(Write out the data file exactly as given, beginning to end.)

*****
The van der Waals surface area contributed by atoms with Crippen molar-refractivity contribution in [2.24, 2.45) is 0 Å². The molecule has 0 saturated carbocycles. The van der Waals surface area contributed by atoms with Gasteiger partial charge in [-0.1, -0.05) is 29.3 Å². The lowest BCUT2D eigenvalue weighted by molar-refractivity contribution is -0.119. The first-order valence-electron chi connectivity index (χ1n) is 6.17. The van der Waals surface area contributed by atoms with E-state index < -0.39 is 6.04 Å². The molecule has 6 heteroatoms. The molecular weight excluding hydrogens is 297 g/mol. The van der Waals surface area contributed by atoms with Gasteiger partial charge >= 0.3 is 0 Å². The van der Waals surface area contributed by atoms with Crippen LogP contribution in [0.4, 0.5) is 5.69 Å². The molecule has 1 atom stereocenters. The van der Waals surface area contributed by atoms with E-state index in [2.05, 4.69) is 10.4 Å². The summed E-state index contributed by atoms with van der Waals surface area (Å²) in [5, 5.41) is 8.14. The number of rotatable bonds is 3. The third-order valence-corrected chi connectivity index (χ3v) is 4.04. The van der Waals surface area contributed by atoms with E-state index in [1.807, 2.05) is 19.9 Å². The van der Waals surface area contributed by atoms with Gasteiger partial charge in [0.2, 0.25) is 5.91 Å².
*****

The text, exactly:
The van der Waals surface area contributed by atoms with Crippen molar-refractivity contribution in [2.24, 2.45) is 0 Å². The molecule has 0 saturated carbocycles. The van der Waals surface area contributed by atoms with Gasteiger partial charge in [-0.1, -0.05) is 29.3 Å². The lowest BCUT2D eigenvalue weighted by molar-refractivity contribution is -0.119. The first-order valence-electron chi connectivity index (χ1n) is 6.17. The van der Waals surface area contributed by atoms with E-state index < -0.39 is 6.04 Å². The molecule has 6 heteroatoms. The molecular weight excluding hydrogens is 297 g/mol. The van der Waals surface area contributed by atoms with Gasteiger partial charge >= 0.3 is 0 Å². The van der Waals surface area contributed by atoms with Crippen LogP contribution in [0.4, 0.5) is 5.69 Å². The molecule has 1 atom stereocenters. The van der Waals surface area contributed by atoms with E-state index in [2.05, 4.69) is 10.4 Å². The summed E-state index contributed by atoms with van der Waals surface area (Å²) in [5, 5.41) is 8.14. The number of rotatable bonds is 3. The third-order valence-corrected chi connectivity index (χ3v) is 4.04. The van der Waals surface area contributed by atoms with E-state index in [1.807, 2.05) is 19.9 Å². The van der Waals surface area contributed by atoms with Gasteiger partial charge in [0.2, 0.25) is 5.91 Å².